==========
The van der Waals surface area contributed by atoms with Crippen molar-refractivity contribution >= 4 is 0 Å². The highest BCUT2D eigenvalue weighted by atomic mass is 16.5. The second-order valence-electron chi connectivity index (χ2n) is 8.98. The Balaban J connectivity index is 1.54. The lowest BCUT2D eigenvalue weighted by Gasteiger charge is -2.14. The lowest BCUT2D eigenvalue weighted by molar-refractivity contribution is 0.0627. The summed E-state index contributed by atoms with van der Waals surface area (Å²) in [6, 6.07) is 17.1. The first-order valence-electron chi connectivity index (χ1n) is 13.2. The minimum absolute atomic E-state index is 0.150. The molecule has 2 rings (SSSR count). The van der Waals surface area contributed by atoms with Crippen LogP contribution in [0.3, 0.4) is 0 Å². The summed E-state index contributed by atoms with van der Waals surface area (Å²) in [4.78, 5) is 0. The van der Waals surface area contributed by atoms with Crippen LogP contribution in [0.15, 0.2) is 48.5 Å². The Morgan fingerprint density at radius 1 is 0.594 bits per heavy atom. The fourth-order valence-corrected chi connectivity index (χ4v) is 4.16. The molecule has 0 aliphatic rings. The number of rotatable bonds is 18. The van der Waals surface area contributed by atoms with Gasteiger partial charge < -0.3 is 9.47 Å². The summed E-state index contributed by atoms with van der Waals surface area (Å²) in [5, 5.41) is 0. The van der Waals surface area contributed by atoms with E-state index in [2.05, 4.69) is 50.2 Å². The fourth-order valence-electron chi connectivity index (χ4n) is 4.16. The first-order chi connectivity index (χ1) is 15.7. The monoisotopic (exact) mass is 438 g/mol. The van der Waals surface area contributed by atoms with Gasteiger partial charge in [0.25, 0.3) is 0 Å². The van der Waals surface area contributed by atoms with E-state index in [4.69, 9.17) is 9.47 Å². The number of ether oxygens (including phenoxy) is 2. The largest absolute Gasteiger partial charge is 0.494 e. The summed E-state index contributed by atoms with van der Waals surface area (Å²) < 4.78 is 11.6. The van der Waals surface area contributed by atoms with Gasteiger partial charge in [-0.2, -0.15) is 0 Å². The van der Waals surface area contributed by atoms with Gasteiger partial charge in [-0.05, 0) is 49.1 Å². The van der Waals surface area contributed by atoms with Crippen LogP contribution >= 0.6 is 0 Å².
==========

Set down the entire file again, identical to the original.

The van der Waals surface area contributed by atoms with Crippen molar-refractivity contribution >= 4 is 0 Å². The highest BCUT2D eigenvalue weighted by atomic mass is 16.5. The second-order valence-electron chi connectivity index (χ2n) is 8.98. The Balaban J connectivity index is 1.54. The lowest BCUT2D eigenvalue weighted by Gasteiger charge is -2.14. The lowest BCUT2D eigenvalue weighted by molar-refractivity contribution is 0.0627. The summed E-state index contributed by atoms with van der Waals surface area (Å²) in [6, 6.07) is 17.1. The first-order valence-electron chi connectivity index (χ1n) is 13.2. The minimum absolute atomic E-state index is 0.150. The molecule has 2 rings (SSSR count). The van der Waals surface area contributed by atoms with Crippen LogP contribution in [0.3, 0.4) is 0 Å². The summed E-state index contributed by atoms with van der Waals surface area (Å²) in [4.78, 5) is 0. The van der Waals surface area contributed by atoms with Crippen LogP contribution in [0.15, 0.2) is 48.5 Å². The Morgan fingerprint density at radius 1 is 0.594 bits per heavy atom. The fourth-order valence-corrected chi connectivity index (χ4v) is 4.16. The molecule has 0 aliphatic rings. The number of rotatable bonds is 18. The van der Waals surface area contributed by atoms with Gasteiger partial charge < -0.3 is 9.47 Å². The summed E-state index contributed by atoms with van der Waals surface area (Å²) in [5, 5.41) is 0. The van der Waals surface area contributed by atoms with E-state index in [2.05, 4.69) is 50.2 Å². The fourth-order valence-electron chi connectivity index (χ4n) is 4.16. The first-order chi connectivity index (χ1) is 15.7. The monoisotopic (exact) mass is 438 g/mol. The van der Waals surface area contributed by atoms with Gasteiger partial charge in [0.25, 0.3) is 0 Å². The van der Waals surface area contributed by atoms with E-state index in [4.69, 9.17) is 9.47 Å². The number of ether oxygens (including phenoxy) is 2. The largest absolute Gasteiger partial charge is 0.494 e. The summed E-state index contributed by atoms with van der Waals surface area (Å²) < 4.78 is 11.6. The van der Waals surface area contributed by atoms with Gasteiger partial charge in [-0.2, -0.15) is 0 Å². The van der Waals surface area contributed by atoms with Gasteiger partial charge in [-0.05, 0) is 49.1 Å². The van der Waals surface area contributed by atoms with Crippen LogP contribution >= 0.6 is 0 Å².